Relaxing, Celebrating, & Now Back to Advocating

Why the SCOTUS tossing out California v. Texas is such a relief & where we need to go next

Just after I sent out last week’s post while vacationing with my family, news about the Supreme Court of the United States tossing out the case challenging the constitutionality of the Affordable Care Act, California v. Texas, broke.

California v. Texas being struck down by the SCOTUS is something that all of us here should be celebrating.

Though far from the be-all solution we need, the ACA has done great things for Americans’ mental health – something that was suffering greatly before the pandemic, and that has been greatly exacerbated because of it. More than 150,000 Americans were lost to alcohol, drugs or suicide in 2019, and though only time will really tell, there are early indicators that we could see a significant jump in that annual number next year. May 2019-May 2020, the latter few months of which coincided with Covid-induced lockdowns, marked the largest number of drug overdoses for a 12-month period ever recorded. And even more alarming, compared to the same period in 2019, Emergency Department visits for suspected suicide attempts between Feb. 21 and March 20, 2021 were 50.6 percent higher among 12-17 year-old girls. 

Had SCOTUS overturned the ACA, that decision would have had a devastating impact on mental health in America at arguably the worst-possible time. Why? Well, let’s get into it.


One of the most important ACA protections that California v. Texas put in jeopardy was the provision preventing insurance companies from instituting lifetime limits on behavioral health care. In practice, this allows individuals seeking treatment for mental health issues or substance abuse to do so for as long as is medically necessary. Without it, health insurance plans could limit benefits or treatment plans to a certain dollar amount per year or over the person’s lifetime, imposing a barrier that could keep them from getting the care they need.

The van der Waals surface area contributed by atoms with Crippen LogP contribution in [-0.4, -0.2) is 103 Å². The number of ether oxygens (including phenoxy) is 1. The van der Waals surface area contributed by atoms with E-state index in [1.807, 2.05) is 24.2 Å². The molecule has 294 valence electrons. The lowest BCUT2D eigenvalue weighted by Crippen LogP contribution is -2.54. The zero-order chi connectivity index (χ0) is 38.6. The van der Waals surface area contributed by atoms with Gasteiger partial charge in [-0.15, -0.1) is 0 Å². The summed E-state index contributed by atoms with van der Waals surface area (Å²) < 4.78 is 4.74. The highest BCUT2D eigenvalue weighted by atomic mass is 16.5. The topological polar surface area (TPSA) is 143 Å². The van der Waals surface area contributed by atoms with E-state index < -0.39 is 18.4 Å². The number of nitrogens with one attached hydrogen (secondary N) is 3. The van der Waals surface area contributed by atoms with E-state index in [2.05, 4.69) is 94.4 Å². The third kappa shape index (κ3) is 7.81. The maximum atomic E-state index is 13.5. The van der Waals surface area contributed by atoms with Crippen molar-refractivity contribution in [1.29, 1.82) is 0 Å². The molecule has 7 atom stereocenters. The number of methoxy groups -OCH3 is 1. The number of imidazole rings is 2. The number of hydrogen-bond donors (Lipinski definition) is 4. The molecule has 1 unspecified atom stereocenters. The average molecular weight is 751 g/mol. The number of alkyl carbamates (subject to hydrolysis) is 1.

Coverage for preexisting conditions – which includes depression, anxiety, bipolar disorder, PTSD and schizophrenia – was another measure under fire. Under the ACA, insurance plans cannot refuse to cover individuals who will require lifelong treatment for mental illness, nor revoke that coverage if they need to use more services.

The ACA also gives states the ability to increase the number people eligible to enroll in Medicaid, which remains the largest payer for mental health and addiction services. It also classifies addiction, mental and behavioral health services as essential, which means all insurance plans are obligated to cover care options such as psychotherapy and counseling, inpatient services and substance abuse treatment. So, if the ACA had been overturned, the definition of “essential services” could have been reevaluated or redefined to exclude mental and behavioral health, leaving too many Americans vulnerable and without access to affordable options for treatment.